AT&T says the outage was caused by a software update and not a cyberattack, but DHS and FBI are investigating

AT&T reports that a widespread outage that began early yesterday morning and was later resolved was caused by software. update.

It had previously been suggested that this could be the result of a cyber attack, but although it is said there is “no evidence of malicious activity”; both the Department of Homeland Security and the FBI are currently investigating …

Widespread AT&T shutdown

The power outage, which affected at least tens of thousands of customers in the United States, first became known early Thursday morning.

This included the inability to make emergency calls, with several 911 centers reporting that users were unable to connect.

There was speculation that other networks were affected, but as we suspected, this reflected failed attempts make a call. to AT&T numbers.

Software update, not cyber attack, company says

When AT&T first announced that the daytime outage had been resolved, it did not provide any explanation as to how it happened. This has led to speculation that this may have been a cyberattack intended to blackmail the company.

However, AT&T told ABC News that this was not the case.

The outage was not a cyber attack, but was caused by “an application and execution of a faulty process used in expanding our network.”

ABC sources say it was a software update that went wrong, and it wasn't no external entity was involved. Incompetence, not conspiracy.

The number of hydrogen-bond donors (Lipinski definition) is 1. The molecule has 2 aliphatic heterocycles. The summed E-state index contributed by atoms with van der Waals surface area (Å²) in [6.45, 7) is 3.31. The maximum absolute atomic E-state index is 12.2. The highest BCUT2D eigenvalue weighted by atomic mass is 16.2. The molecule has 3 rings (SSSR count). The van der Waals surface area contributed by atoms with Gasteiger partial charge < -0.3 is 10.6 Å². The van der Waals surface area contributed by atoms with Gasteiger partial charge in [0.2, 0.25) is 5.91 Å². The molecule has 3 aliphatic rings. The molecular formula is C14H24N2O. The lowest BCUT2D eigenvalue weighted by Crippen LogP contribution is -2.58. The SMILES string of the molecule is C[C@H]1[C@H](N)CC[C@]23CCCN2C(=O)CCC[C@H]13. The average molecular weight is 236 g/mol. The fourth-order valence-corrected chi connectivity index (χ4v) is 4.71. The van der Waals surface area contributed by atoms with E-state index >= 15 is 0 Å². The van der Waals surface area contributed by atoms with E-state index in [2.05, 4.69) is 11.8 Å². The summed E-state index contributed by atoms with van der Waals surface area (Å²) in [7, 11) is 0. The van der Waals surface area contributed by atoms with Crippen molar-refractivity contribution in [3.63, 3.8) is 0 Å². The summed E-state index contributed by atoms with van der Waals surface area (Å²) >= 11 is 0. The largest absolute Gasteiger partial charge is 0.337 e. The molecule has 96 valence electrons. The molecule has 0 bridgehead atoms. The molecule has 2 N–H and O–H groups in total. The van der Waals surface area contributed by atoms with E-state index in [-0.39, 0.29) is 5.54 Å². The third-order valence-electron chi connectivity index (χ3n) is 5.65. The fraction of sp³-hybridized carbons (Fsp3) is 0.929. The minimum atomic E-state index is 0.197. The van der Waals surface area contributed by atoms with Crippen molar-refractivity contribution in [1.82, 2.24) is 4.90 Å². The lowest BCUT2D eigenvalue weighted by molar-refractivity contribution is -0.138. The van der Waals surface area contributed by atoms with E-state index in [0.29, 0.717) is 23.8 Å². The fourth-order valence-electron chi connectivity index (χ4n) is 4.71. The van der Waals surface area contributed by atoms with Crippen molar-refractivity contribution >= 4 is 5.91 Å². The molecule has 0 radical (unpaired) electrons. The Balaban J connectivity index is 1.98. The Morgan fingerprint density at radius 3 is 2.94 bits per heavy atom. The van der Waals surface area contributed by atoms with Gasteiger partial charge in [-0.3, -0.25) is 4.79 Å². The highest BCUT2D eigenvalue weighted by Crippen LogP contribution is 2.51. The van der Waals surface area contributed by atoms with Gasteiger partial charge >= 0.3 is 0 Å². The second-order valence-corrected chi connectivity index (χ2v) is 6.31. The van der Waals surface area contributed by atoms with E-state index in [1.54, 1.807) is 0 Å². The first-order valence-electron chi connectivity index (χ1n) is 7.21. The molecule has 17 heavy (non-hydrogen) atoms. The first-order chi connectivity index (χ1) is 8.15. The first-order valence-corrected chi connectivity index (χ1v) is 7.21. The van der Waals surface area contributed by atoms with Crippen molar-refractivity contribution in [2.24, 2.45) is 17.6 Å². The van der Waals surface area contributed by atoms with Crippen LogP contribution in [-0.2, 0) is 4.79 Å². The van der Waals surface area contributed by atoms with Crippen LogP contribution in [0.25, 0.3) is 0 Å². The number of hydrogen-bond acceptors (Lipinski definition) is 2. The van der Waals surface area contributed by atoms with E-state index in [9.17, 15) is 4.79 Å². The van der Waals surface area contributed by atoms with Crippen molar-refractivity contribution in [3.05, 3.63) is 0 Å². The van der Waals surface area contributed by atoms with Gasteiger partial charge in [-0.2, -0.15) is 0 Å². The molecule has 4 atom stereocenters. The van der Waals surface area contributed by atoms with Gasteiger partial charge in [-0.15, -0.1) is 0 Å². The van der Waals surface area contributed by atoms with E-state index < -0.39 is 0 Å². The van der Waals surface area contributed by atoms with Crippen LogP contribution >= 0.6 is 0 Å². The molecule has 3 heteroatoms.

But the DHS and FBI are investigating

US security officials found “no signs of malicious activity”; – but despite this, both the Department of Homeland Security and the FBI are investigating.

The US Cybersecurity and Infrastructure Security Agency (CISA) reported confidentially a note obtained by ABC News stating that “the cause of the outage is unknown and there are no signs of malicious activity.” CISA is the DHS agency tasked with monitoring cyber threats.

The FCC has contacted AT&T to determine what caused the outage, according to National Security Communications Advisor John Kirby.

Kirby said reporters Thursday afternoon that DHS and the FBI are also looking into the outage and are working with the tech industry and network providers to see what can be done — from a federal perspective — to step up their investigative efforts to figure out what happened here.”

“The point is that we don't have all the answers,” He said. “We're working very hard to see if we can get to the bottom of what exactly happened.”

Image: Composition by 9to5Mac using images from DonkeyHotey /CC2.0 and Uriel SC on Unsplash

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